Menorrhagia (Heavy Bleeding)

Menorrhagia is menstrual bleeding that lasts longer than seven days or bleeding that is much heavier than usual, possibly with large clots. If you have unusually heavy bleeding for multiple menstrual periods, you should talk to your healthcare provider about it.

There are many possible causes of menorrhagia, including:

  • Hormone imbalance, the most common cause (the imbalance is sometimes caused by improper use of hormone medication)
  • Polyps, which are growths on the cervix (the opening of the uterus) or inside the uterus; polyps are usually noncancerous.
  • Fibroids, which are noncancerous growths in the uterus
  • Endometriosis (uterine tissue growing outside the uterus)
  • A cyst (a sac full of fluid or blood) on the ovary
  • Use of an IUD (intrauterine device) or birth control pills
  • Cancer of the uterus or ovary and sometimes cancer of the cervix or vagina
  • Chronic medical problems (for example, thyroid problems, diabetes, and blood-clotting problems)
  • Some medications, such as blood thinners
  • Stress

To diagnose menorrhagia, your healthcare provider will ask about your medical history and menstrual cycles.  Your provider may ask you to keep a diary of bleeding and non bleeding days, including notes about how heavy the bleeding was.  You will also have a physical exam.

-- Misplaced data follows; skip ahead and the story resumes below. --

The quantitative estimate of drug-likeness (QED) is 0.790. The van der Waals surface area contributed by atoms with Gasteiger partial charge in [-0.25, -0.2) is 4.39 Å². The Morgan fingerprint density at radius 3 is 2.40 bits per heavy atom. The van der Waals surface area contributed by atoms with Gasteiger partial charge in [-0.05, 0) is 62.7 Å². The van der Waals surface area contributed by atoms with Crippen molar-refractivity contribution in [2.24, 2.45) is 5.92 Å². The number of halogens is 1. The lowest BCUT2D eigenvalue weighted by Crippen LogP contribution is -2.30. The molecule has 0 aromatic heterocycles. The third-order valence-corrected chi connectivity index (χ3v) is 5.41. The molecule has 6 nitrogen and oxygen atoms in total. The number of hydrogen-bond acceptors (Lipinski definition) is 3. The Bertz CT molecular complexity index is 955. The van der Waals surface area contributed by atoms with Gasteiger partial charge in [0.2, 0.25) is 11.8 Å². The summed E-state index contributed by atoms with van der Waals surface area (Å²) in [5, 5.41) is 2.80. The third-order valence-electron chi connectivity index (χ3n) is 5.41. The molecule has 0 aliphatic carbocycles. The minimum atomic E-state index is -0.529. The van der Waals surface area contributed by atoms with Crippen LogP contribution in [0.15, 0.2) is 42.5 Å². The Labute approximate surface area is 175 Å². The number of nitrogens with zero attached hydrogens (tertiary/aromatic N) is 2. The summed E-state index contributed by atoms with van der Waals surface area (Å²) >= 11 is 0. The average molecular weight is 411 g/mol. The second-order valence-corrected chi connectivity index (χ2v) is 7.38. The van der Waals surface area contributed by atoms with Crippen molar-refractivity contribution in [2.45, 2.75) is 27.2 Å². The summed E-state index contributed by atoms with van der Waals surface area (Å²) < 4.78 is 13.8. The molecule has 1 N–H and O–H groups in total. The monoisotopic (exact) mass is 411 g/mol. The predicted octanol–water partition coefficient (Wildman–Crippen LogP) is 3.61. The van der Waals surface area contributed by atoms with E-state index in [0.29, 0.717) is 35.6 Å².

You may need a blood test or procedure, such as:

  • Endometrial biopsy: Your healthcare provider takes a sample of tissue from the inside of the uterus.  The sample is examined under a microscope.
  • Ultrasound scan: Sound waves are used to get pictures of the uterus, ovaries, and pelvis.  The ultrasound probe may be placed on your lower abdomen or into your vagina.
  • Sonohysterogram: An ultrasound scan done after fluid is injected through a tube into your uterus.  This test allows your provider to look for problems with the lining of the uterus, such as fibroids.
  • Hysteroscopy: Your healthcare provider inserts a thing metal tube with a light and time camera through the vagina and cervix and into the uterus.  This allows your provider to see the inside of the uterus.
  • Laparoscopy: Your healthcare provider inserts a thin metal tube with a light and tiny camera into your abdomen and pelvis through a small cut in or just below your bellybutton.  Your provider uses the scope to look at your uterus and other pelvic organs.

If you are experiencing unusual heavy bleeding during multiple menstrual cycles, we invite you to make an appointment to discuss your options with your physician.